The black-and-white urban drama La Haine (English translation, "Hate") was submitted for classification in October 1995. Its history at the BBFC illustrates how examiners' contrasting interpretations of a film could sometimes lead them to different decisions.
By the time it reached the Board, La Haine had been well-received in its native France, where writer/director, Mathieu Kassovitz, had been named Best Director at that year's Cannes Film Festival. It proved to be of political significance too: both the French President and Prime Minister contacted the director in the weeks following release, the latter to arrange a screening for government officials.
The story follows a day in the life of three young men, each from immigrant families living in the Parisian cités (large modernist public housing complexes that encircle the city centre). In the aftermath of a riot, Vincent Cassel's Vinz has discovered a handgun. As the friends negotiate the perils of an ordinary day, this gun determines the course of their lives, for good or ill.
Tartan, the film's distributor, submitted a teaser trailer to the Board in early October. It contained moderate gun threat and "a sense of menace", and was given a 12 age rating (the current 12A category not being introduced until 2002). A second, still shorter, trailer was also rated 12, with the same issues noted.
On the 16th of the month, anticipating an 18 certificate, Tartan submitted the film itself. Both of the examiners who viewed La Haine, felt that it straddled the border between 15 and 18. One examiner proposed a 15, while the other felt 18 the more appropriate classification. The two set out their arguments in their reports, and the final decision fell to the Board's Director, James Ferman.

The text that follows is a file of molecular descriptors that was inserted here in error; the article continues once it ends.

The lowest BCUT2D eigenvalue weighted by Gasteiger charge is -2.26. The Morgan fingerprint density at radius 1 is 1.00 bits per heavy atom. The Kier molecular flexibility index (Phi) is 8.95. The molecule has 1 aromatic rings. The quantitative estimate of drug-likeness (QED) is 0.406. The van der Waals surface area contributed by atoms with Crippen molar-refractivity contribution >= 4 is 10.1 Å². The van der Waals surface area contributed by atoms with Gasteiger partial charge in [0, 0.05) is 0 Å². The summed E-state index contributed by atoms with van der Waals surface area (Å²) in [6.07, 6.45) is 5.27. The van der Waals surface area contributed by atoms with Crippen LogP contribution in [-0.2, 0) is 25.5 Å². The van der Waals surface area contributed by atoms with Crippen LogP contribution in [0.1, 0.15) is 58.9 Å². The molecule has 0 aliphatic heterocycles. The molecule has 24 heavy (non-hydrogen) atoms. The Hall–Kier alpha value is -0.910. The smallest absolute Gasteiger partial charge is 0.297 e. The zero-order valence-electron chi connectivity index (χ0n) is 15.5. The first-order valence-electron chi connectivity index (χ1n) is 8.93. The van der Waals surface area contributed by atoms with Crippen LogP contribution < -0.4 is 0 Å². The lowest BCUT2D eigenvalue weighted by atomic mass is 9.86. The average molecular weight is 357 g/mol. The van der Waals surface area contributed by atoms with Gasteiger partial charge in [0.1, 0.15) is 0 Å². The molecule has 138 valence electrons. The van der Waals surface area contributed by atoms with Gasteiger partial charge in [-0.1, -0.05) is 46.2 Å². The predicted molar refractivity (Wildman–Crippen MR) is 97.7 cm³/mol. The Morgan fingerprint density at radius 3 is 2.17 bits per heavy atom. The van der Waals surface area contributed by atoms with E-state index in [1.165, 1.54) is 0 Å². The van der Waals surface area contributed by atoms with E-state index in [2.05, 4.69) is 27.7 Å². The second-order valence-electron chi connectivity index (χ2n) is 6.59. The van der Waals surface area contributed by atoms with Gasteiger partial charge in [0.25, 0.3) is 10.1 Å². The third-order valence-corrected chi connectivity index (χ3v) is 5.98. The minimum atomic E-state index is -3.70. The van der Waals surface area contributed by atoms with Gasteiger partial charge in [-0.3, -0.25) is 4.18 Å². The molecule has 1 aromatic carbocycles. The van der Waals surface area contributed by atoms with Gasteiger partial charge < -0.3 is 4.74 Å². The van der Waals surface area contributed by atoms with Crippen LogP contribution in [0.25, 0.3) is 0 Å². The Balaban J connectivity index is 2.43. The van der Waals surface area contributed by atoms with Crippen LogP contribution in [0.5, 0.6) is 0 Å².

The examiners agreed that the key classification issues were drugs and violence. Strong language alone (there were several uses of 'f**k' and 'motherf**ker' in the original subtitles) meant that no category below 15 was achievable. Joint-smoking and implied drug-dealing by the protagonists, together with a scene in which they are offered lines of cocaine, meant that it was possible to argue a normalisation of drug misuse. A bloody shooting and a sadistic interrogation were also open to an 18 interpretation under BBFC policy of the time.
Where the examiners differed was in their reading of the message an audience would take away from the film. One argued a 15 rating, reasoning that it offered a valuable cautionary note which mitigated the drugs and violence:
the 'message' of the film is quite simply that 'hate breeds hate'.
The other tended towards an 18 rating, and argued that the issues were aggravated by a potentially destructive overtone:
the message is 'make people afraid of you, then they will respect you'.
Ferman's interpretation of the film is not recorded but his casting vote was for 15, the category at which it has since remained. Across the intervening years, many believe the film's impact is undiminished: it is thought to be as relevant today as in the year of its first release.
In 1999, four years after the film's release, the BBFC introduced the Guidelines system, based on regular public consultation. This made the classification process less subjective, and allowed examiners to reach a decision that was based less on their personal analysis of a film, and more on a set of standards constructed in collaboration with audiences themselves. These Guidelines were first applied to La Haine in 2004 and the 15 rating was maintained.